About the event
Gábor Takács-Nagy’s Haydn–Mozart series, which has been running with great success for years, now incorporates works by less frequently played composers. Each piece being an odd-man-out in its own right, they are still attached to each other on many counts, primarily because of the dominating D tonality and because of the outstanding role of soloists. The strongest link between the composers is that all four of them were excellent instrumentalists. They wrote a number of their works for themselves, perfectly mastering, and pushing to the limits the attributes of their respective instruments. They should also be appreciated for their several technical innovations. After Mozart’s nimble divertimento comes the most successful composition by the Polish violin virtuoso Wieniawski. Following the intermission, Spohr’s double concerto-like, single-movement piece is followed by a scintillating Haydn symphony. All this is on offer with the orchestra led by a conductor specializing in Haydn and Mozart.
A divertimento is similar to a serenade but was typically played by a smaller ensemble and was usually performed indoors. The genre’s dependence on soloists is striking, even if two or more musicians play the parts. Mozart’s piece from 1773 in D major, scored for violin, viola, bassoon, double-bass and two French horns, consists of five movements. The first movement begins with an unusually melancholic slow introduction; two Minuets brace an intimate slow movement for string trio and the piece ends with variational Finale.
Shall I compose something popular or something long-lasting? – that is a dilemma for all virtuoso composers. Henryk Wieniawski managed to combine the two in his Violin Concerto No. 2, premiered in 1862: he retained all the impressive technical passages that pleased the audience, but also achieved a profundity that wasn’t typical of the bravura pieces of the day. A veiled melody launches the first movement, transforming attacca into a singing romance. The third movement, together with recapitulating earlier themes and its “à la Zingara” expression instruction, lends an impressive Finale to the concerto that the soloist István Kádár, four times winner of the Sándor Végh Competition, first performed aged 13.
The regularly held BFO home competition bearing Sándor Végh’s name saw violinist Mária Gál-Tamási win several times. She and cellist Gabriella Liptai play the solo parts of an undeservedly seldom performed concertante. Besides being one of the most respected violinists of his time, Spohr achieved the same success as a composer. The soloists sang the entire piece, composed in 1803, as an operatic duet from its hymnic overture to its dancing middle section to the overwhelming finale.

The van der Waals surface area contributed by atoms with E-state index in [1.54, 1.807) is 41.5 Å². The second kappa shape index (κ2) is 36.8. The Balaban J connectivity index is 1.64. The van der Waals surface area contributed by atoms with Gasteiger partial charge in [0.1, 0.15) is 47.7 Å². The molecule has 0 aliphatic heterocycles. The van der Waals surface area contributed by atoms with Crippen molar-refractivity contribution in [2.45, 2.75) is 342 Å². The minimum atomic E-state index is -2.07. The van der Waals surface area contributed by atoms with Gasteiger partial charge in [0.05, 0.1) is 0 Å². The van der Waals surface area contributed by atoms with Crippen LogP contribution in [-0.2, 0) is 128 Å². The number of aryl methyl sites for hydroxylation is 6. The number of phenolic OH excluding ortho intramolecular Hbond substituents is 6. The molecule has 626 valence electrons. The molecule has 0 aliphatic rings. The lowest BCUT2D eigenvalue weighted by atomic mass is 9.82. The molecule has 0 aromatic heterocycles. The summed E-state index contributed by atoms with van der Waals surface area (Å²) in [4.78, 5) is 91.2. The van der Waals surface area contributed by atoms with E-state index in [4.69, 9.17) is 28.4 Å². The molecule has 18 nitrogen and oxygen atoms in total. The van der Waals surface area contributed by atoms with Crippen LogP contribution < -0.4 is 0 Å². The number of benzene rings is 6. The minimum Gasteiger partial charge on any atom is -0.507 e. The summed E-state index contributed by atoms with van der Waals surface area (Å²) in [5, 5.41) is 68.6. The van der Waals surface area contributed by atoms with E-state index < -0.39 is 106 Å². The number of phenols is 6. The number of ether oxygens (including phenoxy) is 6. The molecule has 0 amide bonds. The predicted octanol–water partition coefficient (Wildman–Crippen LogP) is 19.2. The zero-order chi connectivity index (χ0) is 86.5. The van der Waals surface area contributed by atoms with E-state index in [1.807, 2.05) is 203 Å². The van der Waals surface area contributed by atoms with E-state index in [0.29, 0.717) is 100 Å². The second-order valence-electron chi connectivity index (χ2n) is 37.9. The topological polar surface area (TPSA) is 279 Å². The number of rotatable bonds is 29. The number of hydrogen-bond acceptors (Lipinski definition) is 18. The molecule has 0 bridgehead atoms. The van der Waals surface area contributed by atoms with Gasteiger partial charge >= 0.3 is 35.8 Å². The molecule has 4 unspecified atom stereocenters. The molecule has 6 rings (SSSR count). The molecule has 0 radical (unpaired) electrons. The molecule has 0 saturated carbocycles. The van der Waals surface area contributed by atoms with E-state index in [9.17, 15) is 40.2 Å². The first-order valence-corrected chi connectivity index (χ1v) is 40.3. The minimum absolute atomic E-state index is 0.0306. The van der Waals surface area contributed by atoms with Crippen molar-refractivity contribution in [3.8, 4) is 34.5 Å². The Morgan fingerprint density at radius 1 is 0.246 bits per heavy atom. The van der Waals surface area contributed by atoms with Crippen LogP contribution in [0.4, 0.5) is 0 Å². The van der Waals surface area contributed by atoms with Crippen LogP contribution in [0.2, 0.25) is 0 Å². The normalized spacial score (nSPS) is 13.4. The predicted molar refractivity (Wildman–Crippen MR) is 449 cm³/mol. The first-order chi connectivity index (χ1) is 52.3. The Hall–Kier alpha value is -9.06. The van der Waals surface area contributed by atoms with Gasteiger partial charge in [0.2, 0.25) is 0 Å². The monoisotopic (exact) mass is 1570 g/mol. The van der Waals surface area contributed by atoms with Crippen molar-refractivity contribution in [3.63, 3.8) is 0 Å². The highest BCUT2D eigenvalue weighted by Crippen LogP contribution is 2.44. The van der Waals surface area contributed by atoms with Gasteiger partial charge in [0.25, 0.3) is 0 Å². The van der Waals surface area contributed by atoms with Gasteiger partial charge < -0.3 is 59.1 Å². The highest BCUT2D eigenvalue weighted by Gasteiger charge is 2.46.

Is it possible to die from Haydn’s music? As reported by the composer, a Protestant priest fell into profound melancholy on hearing the slow movement of Symphony No. 75 because he had dreamt the previous night that this piece would be a premonition of his death. A month later, Haydn learned that the priest had died. Nevertheless, this symphony is more full of life than death. The opening movement is based on a cheerful rising motif, the slow movement is a colorful series of variations and no minuet of Haydn could ever be called gloomy! Furthermore, the finale is one of his wittiest movements, with sudden pauses, unpredictable changes of direction and a whispered coda that contains a surprise.
Did you know? Mozart composed his Divertimento in D major in 1773, Wieniawski's Violin Concerto No. 2 was premiered in St Petersburg on 27 November 1862, with the composer's solo and Anton Rubinstein conducting, Spohr's Concertante in C major was written in 1803 and Haydn's 70th Symphony was premiered in Eszterháza on 18 December 1779. The Festival Orchestra last performed the Divertimento on 10 June 2012 in Fehérvárcsurgó (concertmaster: Zsolt Szefcsik), and Haydn's Symphony on 13 June 1998 (concertmaster: Péter Szüts), and is performing the other two pieces for the first time.
Contemporary events On 16 December 1773, the so-called "Boston Tea Party" took place, which set the signal for a general uprising against the British and contributed to the outbreak of the American War of Independence in 1775 / Spanish painter Francisco de Goya painted his picture of Saint Barbara in 1773 / on 29 November 1862, Giuseppe Verdi's opera The Power of Fate was premiered in St Petersburg / French writer Gustave Flaubert's novel Salammbô was published in 1862 / on 30 April 1803, the United States of America bought Louisiana from France for 68 million francs / Joseph Haydn conducted The Seven Last Words of Our Savior on the Cross at his last public concert on 26 December 1803 / On 18 May 1779, Christoph Willibald Gluck's opera Iphigenia in Tauris was premiered in Paris.